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When You Worry, Remember God Is at Work

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William Butt

William Butt is a disciple maker located in Northern Virginia. He is a father and husband working to follow Jesus every day. He holds a master’s degree in Christian Ministries from Liberty University. You can find him on Twitter, william_b04

“Therefore I tell you: Don’t worry about your life, what you will eat or what you will drink; or about your body, what you will wear. Isn’t life more than food and the body more than clothing?” (Matthew 6:25, CSB).

Jesus tells us that if we love Him then we should follow His commands. In the above verse Jesus tells us not to worry. This begs the question then, “If I worry, am I committing a sin?”

It is a very interesting question that all of us can relate to. We worry about so much in today’s fast-paced 5G world. Some of those worries are heavy burdens. For example, where will my next paycheck come from? Or what will happen with my sick relative? Some of those worries we put on ourselves. For example, how many followers on Instagram do I have?

I think it is important that first we deal with the definition of sin before we talk about the worry part. Sin means “missing the mark.” God has given us a target to shoot for and we missed. Sin also turns you away from God and it puts distance between you.

So how does worry become sin?

I will be upfront about this: I am a worrier. I have an anxiety disorder. There are a number of unhealthy ways our brains think about worry or anxiety. My type of worry is called “catastrophizing,” which means I take my worry and magnify it to epic proportions which causes even more worry.

Worry makes us “miss the mark” when we make the focus of our reliance on something other than God. Worry takes our eyes off God and puts them on a problem. Then worry can lead to a spiral effect of negative emotions that confound the problem even more. The enemy wants you to worry because now your focus has shifted from God to yourself or your worry.

Why did Jesus tell us not to worry?

First, because worry messes with our ability to think true thoughts. Worry makes us forget how the heavenly Father is always working. God is always working, and we will see that in a couple of Old Testament stories. Second, because worry messes with our ability to win important battles. Through worry we open ourselves to attacks and temptations in our times of struggle. What we need to focus on instead of worry are the promises of God. God is always working the problem and instead of seeing Him work, we think He is distant.

I led you forty years in the wilderness; your clothes and the sandals on your feet did not wear out; you did not eat food or drink wine or beer—so that you might know that I am the Lord your God (Deuteronomy 29:5-6, CSB).

The Exodus story has so many amazing miracles. In my opinion, this ranks high as a miracle because it sustained the people of God over forty years. God led them for forty years and during that time their sandals did not wear out. How amazing is that? I want you to imagine yourself walking for forty years and wearing the same pair of Nikes. This is how amazing our heavenly Father is; He makes sure that all our needs are taken care of.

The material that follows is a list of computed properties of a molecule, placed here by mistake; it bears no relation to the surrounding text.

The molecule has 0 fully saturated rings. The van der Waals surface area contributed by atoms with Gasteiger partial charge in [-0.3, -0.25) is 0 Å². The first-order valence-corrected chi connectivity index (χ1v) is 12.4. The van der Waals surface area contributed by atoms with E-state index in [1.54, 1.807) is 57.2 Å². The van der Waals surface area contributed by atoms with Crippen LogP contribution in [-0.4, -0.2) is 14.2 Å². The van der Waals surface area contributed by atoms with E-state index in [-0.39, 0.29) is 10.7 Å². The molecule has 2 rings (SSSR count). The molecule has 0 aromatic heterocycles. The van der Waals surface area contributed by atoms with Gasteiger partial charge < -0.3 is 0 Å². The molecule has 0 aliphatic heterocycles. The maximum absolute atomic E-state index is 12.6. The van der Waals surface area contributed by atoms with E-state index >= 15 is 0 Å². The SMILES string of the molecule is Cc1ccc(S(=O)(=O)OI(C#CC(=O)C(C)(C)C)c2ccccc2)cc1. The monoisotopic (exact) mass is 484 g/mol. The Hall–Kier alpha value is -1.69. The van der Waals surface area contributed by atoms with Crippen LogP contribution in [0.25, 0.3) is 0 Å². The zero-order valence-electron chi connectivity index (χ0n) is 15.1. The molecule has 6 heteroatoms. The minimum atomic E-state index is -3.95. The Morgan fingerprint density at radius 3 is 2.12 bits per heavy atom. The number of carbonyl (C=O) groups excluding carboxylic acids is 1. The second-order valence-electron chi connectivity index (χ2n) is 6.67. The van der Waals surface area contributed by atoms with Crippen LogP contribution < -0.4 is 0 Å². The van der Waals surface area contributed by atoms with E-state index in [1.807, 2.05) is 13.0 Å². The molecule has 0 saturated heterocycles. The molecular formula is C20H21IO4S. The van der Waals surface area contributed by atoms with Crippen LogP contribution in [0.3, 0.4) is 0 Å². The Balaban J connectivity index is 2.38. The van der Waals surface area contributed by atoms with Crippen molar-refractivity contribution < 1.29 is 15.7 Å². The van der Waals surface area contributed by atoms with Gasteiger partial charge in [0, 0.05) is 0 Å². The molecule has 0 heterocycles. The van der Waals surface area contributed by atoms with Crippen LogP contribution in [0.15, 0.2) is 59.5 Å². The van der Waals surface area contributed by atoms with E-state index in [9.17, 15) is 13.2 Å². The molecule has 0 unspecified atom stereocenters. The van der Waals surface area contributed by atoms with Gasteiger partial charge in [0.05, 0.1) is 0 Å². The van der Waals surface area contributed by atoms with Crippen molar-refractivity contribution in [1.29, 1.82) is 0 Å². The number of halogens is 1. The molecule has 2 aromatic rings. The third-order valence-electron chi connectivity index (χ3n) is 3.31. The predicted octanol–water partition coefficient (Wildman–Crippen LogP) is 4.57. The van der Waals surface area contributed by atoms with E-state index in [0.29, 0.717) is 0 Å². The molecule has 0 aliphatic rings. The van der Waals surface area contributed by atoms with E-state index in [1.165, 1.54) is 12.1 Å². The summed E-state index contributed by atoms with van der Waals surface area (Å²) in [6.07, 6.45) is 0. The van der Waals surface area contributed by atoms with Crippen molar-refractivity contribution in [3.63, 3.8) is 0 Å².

I’ve been to boot camp and I went to a military college. I have done a ton of ruck marches and, trust me, I have seen what happens when you do not take care of your feet. God was there every step of the way protecting His people every step of the way.

Elijah’s Loneliness

The second story I want to show you comes from Elijah. Listen to Elijah’s complaint to God:

“I have been very zealous for the Lord God of Armies,” he replied, “but the Israelites have abandoned your covenant, torn down your altars, and killed your prophets with the sword. I alone am left, and they’re looking for me to take my life” (1 Kings 19:14).

The first part of the story shows us the worry and anxiety of Elijah. In this point of the narrative, Elijah has defeated the prophets of Baal in a public contest over which deity had the power over nature. However, now Elijah finds himself on the run for his life and sees himself as the only prophet of the Lord left. He is alone in the world and people are looking to take his life.

In my experience, loneliness can be a pretty big issue to worry about. Have you ever felt alone? Sometimes with social media we can have a lot of “friends” but still have the feeling of being alone. Anxiety and worry can cause isolation. God, however, was working behind the scenes and had news for Elijah. Here is what God told Elijah:

“But I will leave seven thousand in Israel—every knee that has not bowed to Baal and every mouth that has not kissed him” (1 Kings 19:18, CSB).

Elijah thought he was all alone in this world and surely he would die soon. God, however, informs Elijah that he is not alone. In fact, there are seven thousand dedicated followers of the Lord that are still in Israel. There can be a loneliness of conviction today, feeling as if you’re alone in wanting to believe, teach, and follow God’s word when it comes to inconvenient biblical teachings. Let God’s reassurance to Elijah remind you that God is at work and you are never alone.

Worry can make us miss the mark when it directs us to put our focus on something that is not God.

It is human nature to worry. It is part of our sin nature because we want to be the hero to fix the issues. Worry can make us miss the mark when it directs us to put our focus on something other than God. The Bible is full of promises that God has fulfilled. This is why daily Bible reading is so important. It keeps you in the promises of God.

I will leave you with how Jesus ended his preaching on worry.

“Therefore don’t worry about tomorrow, because tomorrow will worry about itself. Each day has enough trouble of its own” (Matthew 6:34, CSB).